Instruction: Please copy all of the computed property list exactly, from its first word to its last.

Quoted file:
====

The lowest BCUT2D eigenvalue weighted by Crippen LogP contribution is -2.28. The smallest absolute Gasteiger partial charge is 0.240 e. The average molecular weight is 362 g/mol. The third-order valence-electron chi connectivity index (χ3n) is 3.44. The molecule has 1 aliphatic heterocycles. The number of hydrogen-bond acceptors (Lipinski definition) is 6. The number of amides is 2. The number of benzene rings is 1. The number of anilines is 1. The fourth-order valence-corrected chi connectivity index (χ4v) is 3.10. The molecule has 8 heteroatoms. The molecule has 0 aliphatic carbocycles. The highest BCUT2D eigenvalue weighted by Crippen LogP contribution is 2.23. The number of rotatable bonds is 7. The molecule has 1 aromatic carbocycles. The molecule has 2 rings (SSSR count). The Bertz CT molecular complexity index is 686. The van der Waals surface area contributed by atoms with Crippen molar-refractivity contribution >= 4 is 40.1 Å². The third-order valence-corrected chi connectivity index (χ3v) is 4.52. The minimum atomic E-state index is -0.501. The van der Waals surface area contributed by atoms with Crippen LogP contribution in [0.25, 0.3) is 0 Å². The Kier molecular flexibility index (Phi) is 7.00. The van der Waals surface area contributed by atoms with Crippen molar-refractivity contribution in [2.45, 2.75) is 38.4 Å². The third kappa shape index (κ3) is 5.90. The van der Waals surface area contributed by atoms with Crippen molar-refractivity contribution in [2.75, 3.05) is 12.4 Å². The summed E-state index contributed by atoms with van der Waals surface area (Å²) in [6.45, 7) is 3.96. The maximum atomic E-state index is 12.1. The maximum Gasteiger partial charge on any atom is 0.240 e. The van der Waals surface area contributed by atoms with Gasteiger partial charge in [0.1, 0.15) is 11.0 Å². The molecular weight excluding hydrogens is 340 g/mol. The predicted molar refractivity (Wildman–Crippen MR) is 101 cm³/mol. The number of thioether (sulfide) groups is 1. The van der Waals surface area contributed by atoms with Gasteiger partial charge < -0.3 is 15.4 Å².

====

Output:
The lowest BCUT2D eigenvalue weighted by Crippen LogP contribution is -2.28. The smallest absolute Gasteiger partial charge is 0.240 e. The average molecular weight is 362 g/mol. The third-order valence-electron chi connectivity index (χ3n) is 3.44. The molecule has 1 aliphatic heterocycles. The number of hydrogen-bond acceptors (Lipinski definition) is 6. The number of amides is 2. The number of benzene rings is 1. The number of anilines is 1. The fourth-order valence-corrected chi connectivity index (χ4v) is 3.10. The molecule has 8 heteroatoms. The molecule has 0 aliphatic carbocycles. The highest BCUT2D eigenvalue weighted by Crippen LogP contribution is 2.23. The number of rotatable bonds is 7. The molecule has 1 aromatic carbocycles. The molecule has 2 rings (SSSR count). The Bertz CT molecular complexity index is 686. The van der Waals surface area contributed by atoms with Crippen molar-refractivity contribution >= 4 is 40.1 Å². The third-order valence-corrected chi connectivity index (χ3v) is 4.52. The minimum atomic E-state index is -0.501. The van der Waals surface area contributed by atoms with Crippen LogP contribution in [0.25, 0.3) is 0 Å². The Kier molecular flexibility index (Phi) is 7.00. The van der Waals surface area contributed by atoms with Crippen molar-refractivity contribution in [2.45, 2.75) is 38.4 Å². The third kappa shape index (κ3) is 5.90. The van der Waals surface area contributed by atoms with Crippen molar-refractivity contribution in [2.75, 3.05) is 12.4 Å². The summed E-state index contributed by atoms with van der Waals surface area (Å²) in [6.45, 7) is 3.96. The maximum atomic E-state index is 12.1. The maximum Gasteiger partial charge on any atom is 0.240 e. The van der Waals surface area contributed by atoms with Gasteiger partial charge in [0.1, 0.15) is 11.0 Å². The molecular weight excluding hydrogens is 340 g/mol. The predicted molar refractivity (Wildman–Crippen MR) is 101 cm³/mol. The number of thioether (sulfide) groups is 1. The van der Waals surface area contributed by atoms with Gasteiger partial charge < -0.3 is 15.4 Å².